The student survey Seelig conducted at the end of the course yielded valuable information both for her and for all Stanford faculty involved in online teaching. More than 40,000 students signed up for the class, and approximately 5,000 students completed it. This drop-off is common in classes that require a significant investment of time and effort.
Participants came from all over the world. Most had college degrees and half were women. All were eager to get comments on their submitted work, Seelig said. Most of the feedback came from their classmates, another key feature of the Venture Lab platform. Seelig plans to have several teaching assistants to help with providing feedback when she offers the course again.
"This time I didn't have a TA because I wanted to see everything," she said. "This course was a huge learning experience for me. It was the students' crash course on creativity, and it was my crash course on online learning. My homework was to have my finger on the pulse of the course so that I could see exactly what was working and what can be improved in future iterations."
At the end of the course students were asked to take a picture of themselves, in a representative location in their town, holding up a sign with one key lesson from the course. The final video montage shows beaming students from Brazil, Saudi Arabia, India, Romania, Peru, Italy, the Philippines and Mexico, with children and shopping centers and apartment buildings and Christmas trees and traffic jams, all holding up hand-written signs.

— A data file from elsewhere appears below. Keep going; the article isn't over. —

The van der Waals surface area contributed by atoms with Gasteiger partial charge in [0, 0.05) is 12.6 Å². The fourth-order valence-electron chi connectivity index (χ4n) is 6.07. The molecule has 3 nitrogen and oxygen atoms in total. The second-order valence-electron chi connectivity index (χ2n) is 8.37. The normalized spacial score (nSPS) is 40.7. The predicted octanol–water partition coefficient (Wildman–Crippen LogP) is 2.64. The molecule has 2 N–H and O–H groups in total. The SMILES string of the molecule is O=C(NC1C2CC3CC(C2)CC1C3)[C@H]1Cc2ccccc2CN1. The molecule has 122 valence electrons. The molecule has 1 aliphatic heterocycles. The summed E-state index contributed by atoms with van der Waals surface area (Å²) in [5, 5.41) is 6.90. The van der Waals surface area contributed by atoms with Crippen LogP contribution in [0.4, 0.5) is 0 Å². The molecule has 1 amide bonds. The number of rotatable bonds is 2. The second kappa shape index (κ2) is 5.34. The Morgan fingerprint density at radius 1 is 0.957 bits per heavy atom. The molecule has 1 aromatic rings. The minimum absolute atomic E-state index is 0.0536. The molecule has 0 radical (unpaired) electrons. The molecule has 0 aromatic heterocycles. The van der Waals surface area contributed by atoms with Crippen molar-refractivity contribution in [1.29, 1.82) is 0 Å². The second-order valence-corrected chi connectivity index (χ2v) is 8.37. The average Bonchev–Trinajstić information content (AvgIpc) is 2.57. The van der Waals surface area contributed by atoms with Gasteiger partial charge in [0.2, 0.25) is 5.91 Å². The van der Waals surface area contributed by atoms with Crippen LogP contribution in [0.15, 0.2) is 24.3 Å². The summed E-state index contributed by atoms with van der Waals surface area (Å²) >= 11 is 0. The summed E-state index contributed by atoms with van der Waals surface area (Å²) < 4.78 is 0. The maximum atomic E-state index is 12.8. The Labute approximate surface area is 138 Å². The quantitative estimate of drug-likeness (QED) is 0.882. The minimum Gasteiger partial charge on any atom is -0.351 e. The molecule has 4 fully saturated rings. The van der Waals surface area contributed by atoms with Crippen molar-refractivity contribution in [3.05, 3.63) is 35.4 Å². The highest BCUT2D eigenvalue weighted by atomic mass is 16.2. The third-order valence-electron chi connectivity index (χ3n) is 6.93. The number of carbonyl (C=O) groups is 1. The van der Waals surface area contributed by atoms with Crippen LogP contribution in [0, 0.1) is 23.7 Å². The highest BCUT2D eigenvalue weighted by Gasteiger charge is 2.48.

"I was on the class website yesterday," Saberi said in early January, "and I noted there were hundreds of students logged on even though the course ended more than two weeks ago. They're still collaborating, working on projects together and staying in touch."
Looking ahead, Seelig said she is excited about experimenting with online learning. There are endless variables to change, tools to test and methods to try.
"Instead of eight lectures, I plan to create a set of one-week modules that can be used on demand, so that students can access them when they need them," she said. "This new platform gives us the opportunity to rethink every variable of teaching: the number of students, the number of classes, the length of each class, evaluations. This will have a significant impact on learning experiences for Stanford students, in executive education programs and for the community at large."
Published: January 22, 2013
For more information:
Judith Romero, Stanford Online, (650) 725-7289, email@example.com